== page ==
Just days after General Motors Corp. (GM) submitted its restructuring plan to the U.S. Treasury, several of its overseas units, including those in Sweden, Germany, the United Kingdom, Canada and Korea, have requested financial assistance from their respective governments. According to its restructuring plan, GM must obtain at least $6 billion in financial assistance from foreign governments by March 31, 2009, and reduce its European labor costs by $1.2 billion to successfully implement its plan.

Saab. Today, the Swedish Minister of Enterprise, Energy and Communication and Minister of Employment visited the headquarters of Saab Automobile AB, GM’s Swedish unit, which announced last Friday that it had filed for reorganization under a self-managed Swedish court process headed by an independent administrator, “to create a fully independent business entity that would be sustainable and suitable for investment.” Also on Friday, the Vanersborg District Court approved Saab’s reorganization request, finding that conditions exist for Saab to create short-term stability that will allow for it to develop a long-term solution for Saab. Within three weeks of the reorganization filing date, Saab must present a formal restructuring proposal to creditors, which will include plans for concentrating design, engineering and manufacturing in Sweden. Discussions at today’s meeting between Swedish government officials and Saab executives revolved around strategies to secure funding for the restructured company from both public and private sources during the three-month reorganization process, which will be necessary in order for the restructuring to succeed.

Canada. Last Friday, as a condition of previously receiving up to CDN$3 billion of Canadian aid, General Motors of Canada Limited (GM Canada) submitted a restructuring plan to the Canadian Ministry of Industry and the Ontario Ministry of Economic Development. The Ministries stated that they would evaluate GM and Chrysler’s plans for their Canadian units in the next few weeks, “to ensure that they include a long-term solution for a viable auto industry in Canada.” GM Canada’s restructuring plan contains the following key elements: (1) implementing cost reduction actions and adopting a new business model; (2) reaching agreement with the Canadian Auto Workers union to achieve legacy cost reductions and modifying wages and benefits of active workers; and (3) receiving sufficient additional financing from the Canadian and Ontario governments to sustain operations and address unsustainable legacy costs. Furthermore, the plan highlights how GM Canada will maintain its production levels, increase its competitiveness through the unveiling of new vehicle models and retain its customers, dealer network and vehicle line-up. Having stressed last December the integrated nature of the U.S. and Canadian auto industries, the Canadian and Ontario governments will likely consider the automaker’s plan submitted to the U.S. Treasury along with the Canada-specific plan to determine whether to provide GM Canada with financial assistance.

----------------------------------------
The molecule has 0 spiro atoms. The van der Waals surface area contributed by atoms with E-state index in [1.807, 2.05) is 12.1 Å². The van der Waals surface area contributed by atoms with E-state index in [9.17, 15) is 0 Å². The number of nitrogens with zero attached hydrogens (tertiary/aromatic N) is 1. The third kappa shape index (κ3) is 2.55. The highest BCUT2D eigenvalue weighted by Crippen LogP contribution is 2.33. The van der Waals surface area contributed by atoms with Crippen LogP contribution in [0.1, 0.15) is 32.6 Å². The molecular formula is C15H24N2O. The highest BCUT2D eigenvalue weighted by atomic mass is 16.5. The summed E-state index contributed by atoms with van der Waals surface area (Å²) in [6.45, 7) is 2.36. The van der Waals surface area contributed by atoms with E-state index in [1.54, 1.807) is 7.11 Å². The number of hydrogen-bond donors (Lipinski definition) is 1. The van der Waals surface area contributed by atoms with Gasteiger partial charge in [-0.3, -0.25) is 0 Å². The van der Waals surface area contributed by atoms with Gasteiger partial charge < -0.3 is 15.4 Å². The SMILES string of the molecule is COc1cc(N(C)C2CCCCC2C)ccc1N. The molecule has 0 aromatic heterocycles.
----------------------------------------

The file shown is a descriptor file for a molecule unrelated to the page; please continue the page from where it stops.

Opel. German Chancellor Angela Merkel indicated a few days ago that the German government would wait for Opel GmbH (Opel), GM’s German unit, to submit a business plan prior to considering whether it would provide Opel with state guarantees. Opel reportedly needs €3.3 billion (approximately $4.15 billion) to stay afloat through the end of 2011. Since GM submitted its plan to the U.S. Treasury, speculation has mounted, in part due to Opel’s employment of 25,000 German workers, that GM may spin-off Opel or the German government may buy a controlling stake in it.

Vauxhall. While the U.K. government previously announced an auto bailout plan, it has not specifically committed to providing any specific automaker with financial assistance. However, GM’s U.K. unit, Vauxhall, is reportedly in talks with the U.K. government regarding the implications of GM’s U.S. plan and whether financial assistance is needed by the U.K. unit.

GM Daewoo. Finally, GM’s South Korean unit, GM Daewoo Auto & Technology Co., has reportedly asked the state-run Korea Development Bank (KDB) for emergency funding in an undisclosed amount, after its funding request to South Korea’s Ministry of Knowledge Economy was turned down. KDB officials have reportedly stated that they will determine whether to offer GM Daewoo financial aid after submission and review of formal documents regarding GM Daewoo’s financial status.